#Article (Archive)

Hunger Knows No Borders

Apr 23, 2009, 10:26 AM

This past weekend I attended the first-ever Agriculture Ministerial in the Group of Eight's (G-8) history. What brings Ministers from the world's wealthiest countries together is a shared commitment to eliminating hunger and improving the incomes and well-being of the world's poorest. The World Bank estimates that 150 million people have been trapped in extreme poverty as a result of the global economic, food and fuel price crises, undercutting their ability to get the food they need to lead healthy and productive lives.

Earlier this month, President Obama met in London with leaders of the Group of Twenty to establish a coordinated response to the international economic crisis. It was there that he announced that he would ask Congress to double U.S. financial support for agricultural development in poor countries to over $1 billion in 2010. A week later, at the International Food Aid Conference in Kansas City, I announced an additional $80 million to fund four more McGovern-Dole International Food for Education and Child Nutrition projects in Africa that will feed 655,000 children.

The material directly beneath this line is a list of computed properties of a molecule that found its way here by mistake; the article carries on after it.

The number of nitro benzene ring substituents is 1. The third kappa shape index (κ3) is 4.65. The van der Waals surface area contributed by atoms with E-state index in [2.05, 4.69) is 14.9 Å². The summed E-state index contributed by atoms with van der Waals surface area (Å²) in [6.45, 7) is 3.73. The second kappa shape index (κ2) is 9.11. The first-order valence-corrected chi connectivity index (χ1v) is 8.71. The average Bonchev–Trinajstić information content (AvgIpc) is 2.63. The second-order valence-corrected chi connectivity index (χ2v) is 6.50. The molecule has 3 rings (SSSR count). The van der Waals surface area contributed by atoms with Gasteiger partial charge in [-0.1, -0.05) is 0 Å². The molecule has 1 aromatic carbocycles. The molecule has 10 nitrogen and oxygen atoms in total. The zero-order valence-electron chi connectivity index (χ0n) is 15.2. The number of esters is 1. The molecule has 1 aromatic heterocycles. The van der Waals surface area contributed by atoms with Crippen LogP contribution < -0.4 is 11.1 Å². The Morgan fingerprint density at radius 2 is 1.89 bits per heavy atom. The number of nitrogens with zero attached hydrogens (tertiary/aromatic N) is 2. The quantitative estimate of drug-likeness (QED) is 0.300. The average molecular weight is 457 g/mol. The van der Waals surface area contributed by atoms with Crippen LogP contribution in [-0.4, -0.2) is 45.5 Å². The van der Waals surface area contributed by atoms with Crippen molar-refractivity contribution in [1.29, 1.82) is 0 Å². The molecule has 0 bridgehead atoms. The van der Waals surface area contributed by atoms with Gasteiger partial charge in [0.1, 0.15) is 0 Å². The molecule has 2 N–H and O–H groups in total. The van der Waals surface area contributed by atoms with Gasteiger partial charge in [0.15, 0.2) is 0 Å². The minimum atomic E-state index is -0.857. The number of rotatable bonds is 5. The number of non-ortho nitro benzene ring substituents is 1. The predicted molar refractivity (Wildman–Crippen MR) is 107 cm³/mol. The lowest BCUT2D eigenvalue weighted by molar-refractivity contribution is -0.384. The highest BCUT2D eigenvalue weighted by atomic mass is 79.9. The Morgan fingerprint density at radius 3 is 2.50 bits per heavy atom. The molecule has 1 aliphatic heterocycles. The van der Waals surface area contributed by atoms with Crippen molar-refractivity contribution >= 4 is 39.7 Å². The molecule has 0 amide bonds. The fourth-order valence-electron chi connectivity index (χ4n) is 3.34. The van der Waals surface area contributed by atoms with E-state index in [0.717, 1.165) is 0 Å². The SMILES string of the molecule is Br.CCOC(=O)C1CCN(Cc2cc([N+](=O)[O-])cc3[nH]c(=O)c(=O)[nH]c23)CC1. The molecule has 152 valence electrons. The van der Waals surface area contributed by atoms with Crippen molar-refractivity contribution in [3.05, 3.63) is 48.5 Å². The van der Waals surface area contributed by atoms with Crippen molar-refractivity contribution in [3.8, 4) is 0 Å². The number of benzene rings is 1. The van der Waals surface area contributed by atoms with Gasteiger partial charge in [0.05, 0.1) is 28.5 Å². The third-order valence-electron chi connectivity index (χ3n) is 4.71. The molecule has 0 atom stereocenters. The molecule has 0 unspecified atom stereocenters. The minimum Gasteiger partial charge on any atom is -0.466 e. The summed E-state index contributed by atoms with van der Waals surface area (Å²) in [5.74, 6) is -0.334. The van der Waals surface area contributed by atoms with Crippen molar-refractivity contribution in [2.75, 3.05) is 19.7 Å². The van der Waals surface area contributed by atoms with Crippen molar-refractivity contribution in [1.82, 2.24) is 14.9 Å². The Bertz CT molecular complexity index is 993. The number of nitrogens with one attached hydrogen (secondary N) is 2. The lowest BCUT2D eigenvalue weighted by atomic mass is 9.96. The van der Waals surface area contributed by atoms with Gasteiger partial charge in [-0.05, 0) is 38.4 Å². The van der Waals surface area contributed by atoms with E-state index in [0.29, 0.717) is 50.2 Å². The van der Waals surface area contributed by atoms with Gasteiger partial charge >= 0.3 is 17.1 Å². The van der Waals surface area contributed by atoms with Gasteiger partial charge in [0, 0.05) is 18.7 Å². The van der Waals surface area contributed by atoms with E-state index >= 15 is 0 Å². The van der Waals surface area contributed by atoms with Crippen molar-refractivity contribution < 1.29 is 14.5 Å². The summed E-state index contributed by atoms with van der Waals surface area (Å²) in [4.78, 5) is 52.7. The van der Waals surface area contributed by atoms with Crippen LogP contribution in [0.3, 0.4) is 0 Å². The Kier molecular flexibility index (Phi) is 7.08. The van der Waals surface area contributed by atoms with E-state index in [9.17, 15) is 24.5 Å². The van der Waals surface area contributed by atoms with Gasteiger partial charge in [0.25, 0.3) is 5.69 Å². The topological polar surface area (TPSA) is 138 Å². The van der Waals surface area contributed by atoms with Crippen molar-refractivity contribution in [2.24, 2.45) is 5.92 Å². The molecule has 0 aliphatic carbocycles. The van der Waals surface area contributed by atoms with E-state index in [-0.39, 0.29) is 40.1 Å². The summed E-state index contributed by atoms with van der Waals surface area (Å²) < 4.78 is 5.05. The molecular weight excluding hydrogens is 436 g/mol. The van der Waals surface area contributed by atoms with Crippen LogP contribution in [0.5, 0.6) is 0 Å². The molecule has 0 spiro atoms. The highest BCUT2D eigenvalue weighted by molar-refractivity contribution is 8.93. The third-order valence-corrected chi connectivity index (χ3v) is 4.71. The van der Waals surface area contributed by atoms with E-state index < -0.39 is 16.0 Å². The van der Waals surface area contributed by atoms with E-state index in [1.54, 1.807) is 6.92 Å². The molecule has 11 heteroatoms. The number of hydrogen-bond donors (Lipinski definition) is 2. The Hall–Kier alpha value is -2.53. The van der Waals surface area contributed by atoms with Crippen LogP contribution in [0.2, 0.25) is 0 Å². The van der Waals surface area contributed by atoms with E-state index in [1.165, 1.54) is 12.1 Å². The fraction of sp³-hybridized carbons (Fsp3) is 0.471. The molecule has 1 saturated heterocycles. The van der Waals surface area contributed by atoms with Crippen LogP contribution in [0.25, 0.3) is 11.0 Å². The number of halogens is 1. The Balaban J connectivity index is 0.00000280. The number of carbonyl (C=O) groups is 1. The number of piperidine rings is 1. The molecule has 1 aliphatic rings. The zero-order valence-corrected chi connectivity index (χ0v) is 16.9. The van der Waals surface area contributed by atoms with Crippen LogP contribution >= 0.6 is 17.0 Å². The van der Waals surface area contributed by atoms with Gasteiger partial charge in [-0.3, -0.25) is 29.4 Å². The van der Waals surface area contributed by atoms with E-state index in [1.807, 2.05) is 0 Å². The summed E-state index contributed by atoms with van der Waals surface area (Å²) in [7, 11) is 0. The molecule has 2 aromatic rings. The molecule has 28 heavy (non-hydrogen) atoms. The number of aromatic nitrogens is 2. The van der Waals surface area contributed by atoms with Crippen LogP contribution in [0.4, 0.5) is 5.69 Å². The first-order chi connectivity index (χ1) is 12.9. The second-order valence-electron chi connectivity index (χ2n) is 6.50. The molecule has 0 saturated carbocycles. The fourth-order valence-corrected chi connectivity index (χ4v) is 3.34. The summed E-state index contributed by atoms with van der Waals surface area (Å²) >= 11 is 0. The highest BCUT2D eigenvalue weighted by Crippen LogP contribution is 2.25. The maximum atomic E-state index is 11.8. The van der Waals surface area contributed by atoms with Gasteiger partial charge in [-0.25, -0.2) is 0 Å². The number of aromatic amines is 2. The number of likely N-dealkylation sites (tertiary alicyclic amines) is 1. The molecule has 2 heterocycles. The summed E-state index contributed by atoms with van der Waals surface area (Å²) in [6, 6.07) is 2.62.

Why are these actions important? Together they constitute a balanced approach to helping achieve food security today and tomorrow. Today, we are helping to meet short term needs through our food aid programs.America's proud food aid legacy began after World War II. Over the past 10 years, the U.S. has supplied roughly half of food aid from all donors. And while the U.S. remains the world's largest food aid supplier, a remarkable achievement made possible by the U.S. agricultural community, the work of private voluntary organisations and U.S. commodity and industry groups, and our citizens' longstanding commitment to sharing America's bounty with those less fortunate, we also need to be working to help people feed themselves tomorrow.

We are now facing a reality where growth in demand for agricultural products is outpacing growth in supply. With his request to Congress, President Obama has demonstrated a commitment to arresting the vicious cycle of poverty and hunger now enveloping more than one billion of the world's people.  The President's action will help developing countries boost the productivity of their land and build prosperity among their rural poor, so that we are giving people the tools they need to lift themselves out of poverty and hunger.

The scourges of malnutrition and hunger know no borders.At last weekend's G8 Agriculture meeting, I told my counterparts, as I have told our citizens at home, that this Administration is committed to - and taking action to achieve - a food supply that is safe, sufficient and nutritious for all Americans and for people around the world.

Courtesy of US Agriculture Secretary Tom Vilsack.